The Best Way to Gain Weight for Muscle Mass

  • NicoTheGreat

    Posts: 19

    Aug 19, 2008 6:26 PM GMT
    So, here's the deal...I'm fairly thin/skinny. I weigh 175 pounds, and have a 30 or 31 inch waist. Most people think I weight less or have a smaller waist because I'm so tall (6'6").

    Because of this, and also to just be a bit healthier and it's something I've wanted to do for quite some time, I want to get back into the gym to put on some muscle mass. I have a few friends that said they would share some workout routines, and I've seen a few routines on here that look promising.

    Problem one is that my metabolism is crazy. I could eat a buffet out of business, and still shed 5 pounds. Problem two is that when I do work out, I burn off so much weight and go from looking normal (what I look like now) to "extreme Skeletor" (that's what I said fans of He-Man!)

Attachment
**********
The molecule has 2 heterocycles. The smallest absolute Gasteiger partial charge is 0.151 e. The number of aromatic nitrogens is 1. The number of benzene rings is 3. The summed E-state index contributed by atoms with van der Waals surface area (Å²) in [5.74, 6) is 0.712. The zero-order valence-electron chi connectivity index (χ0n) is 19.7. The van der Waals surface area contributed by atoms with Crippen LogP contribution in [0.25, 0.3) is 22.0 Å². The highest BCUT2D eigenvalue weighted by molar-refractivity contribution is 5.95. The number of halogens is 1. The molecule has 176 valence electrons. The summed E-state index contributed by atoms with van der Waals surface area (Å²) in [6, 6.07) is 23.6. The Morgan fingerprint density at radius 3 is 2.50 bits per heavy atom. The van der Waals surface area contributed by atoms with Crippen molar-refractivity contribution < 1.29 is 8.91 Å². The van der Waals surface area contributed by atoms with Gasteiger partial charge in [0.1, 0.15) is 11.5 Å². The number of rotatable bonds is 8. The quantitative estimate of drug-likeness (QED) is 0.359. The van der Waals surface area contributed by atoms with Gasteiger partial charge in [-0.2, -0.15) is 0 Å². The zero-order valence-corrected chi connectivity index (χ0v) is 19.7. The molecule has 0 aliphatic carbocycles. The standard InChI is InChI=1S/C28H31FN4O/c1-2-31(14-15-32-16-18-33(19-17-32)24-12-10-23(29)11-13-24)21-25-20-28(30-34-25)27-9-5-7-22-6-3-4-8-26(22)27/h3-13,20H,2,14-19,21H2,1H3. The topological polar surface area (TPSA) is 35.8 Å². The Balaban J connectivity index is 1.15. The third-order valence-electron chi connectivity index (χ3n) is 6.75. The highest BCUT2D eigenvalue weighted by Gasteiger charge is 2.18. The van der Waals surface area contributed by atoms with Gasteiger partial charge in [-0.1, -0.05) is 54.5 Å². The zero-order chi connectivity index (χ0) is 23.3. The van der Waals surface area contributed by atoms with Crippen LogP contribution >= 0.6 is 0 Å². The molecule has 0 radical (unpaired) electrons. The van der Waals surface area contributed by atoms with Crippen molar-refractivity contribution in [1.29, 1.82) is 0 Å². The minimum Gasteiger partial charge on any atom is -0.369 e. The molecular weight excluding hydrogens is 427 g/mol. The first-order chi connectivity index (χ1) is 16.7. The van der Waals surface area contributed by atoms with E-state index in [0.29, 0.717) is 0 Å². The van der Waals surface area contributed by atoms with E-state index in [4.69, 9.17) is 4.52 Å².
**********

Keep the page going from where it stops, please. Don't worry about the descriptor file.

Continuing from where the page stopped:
Anyone know of any good weight gaining advice (supplements, dietary thoughts, etc) that they'd be willing to share.

    Thanks in advance. My ego, as well as the fact that I might have people thinking I am the son of Karen Carpenter, will appreciate your help. icon_smile.gif
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    Aug 19, 2008 7:29 PM GMT
    Very amused at the Karen Carpenter reference. She's my favorite invocation when it comes to the world of the thin.

    I share the same challenge as you. I could gain weight if I added fat, but that's hardly a healthy way to eat. That said, after reminding youself of the bright side (we'd have to reaaaaaaaly let ourselves go to get very overweight), there are a few things you can do...

    For one, I eat several times a day. There is a degree to which I think this speeds up my metabolism even more, but it also helps give tired muscles steadier nutrients.

    This is bad, but I do almost zero cardio. I would like to do cardio, but there are only so many times a week I can eat pizza and pasta.

    I'm a fan of ProLab's N-Large-2 protein shake mix. It actually tastes good, has no weird ingredients or fake sugars, and you can consume 50g+ of protein per shake. This stuff is a big help for me as well, and I find it less bloating than other shakes... So I can actually eat again a few hours after a shake.
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    Aug 19, 2008 7:37 PM GMT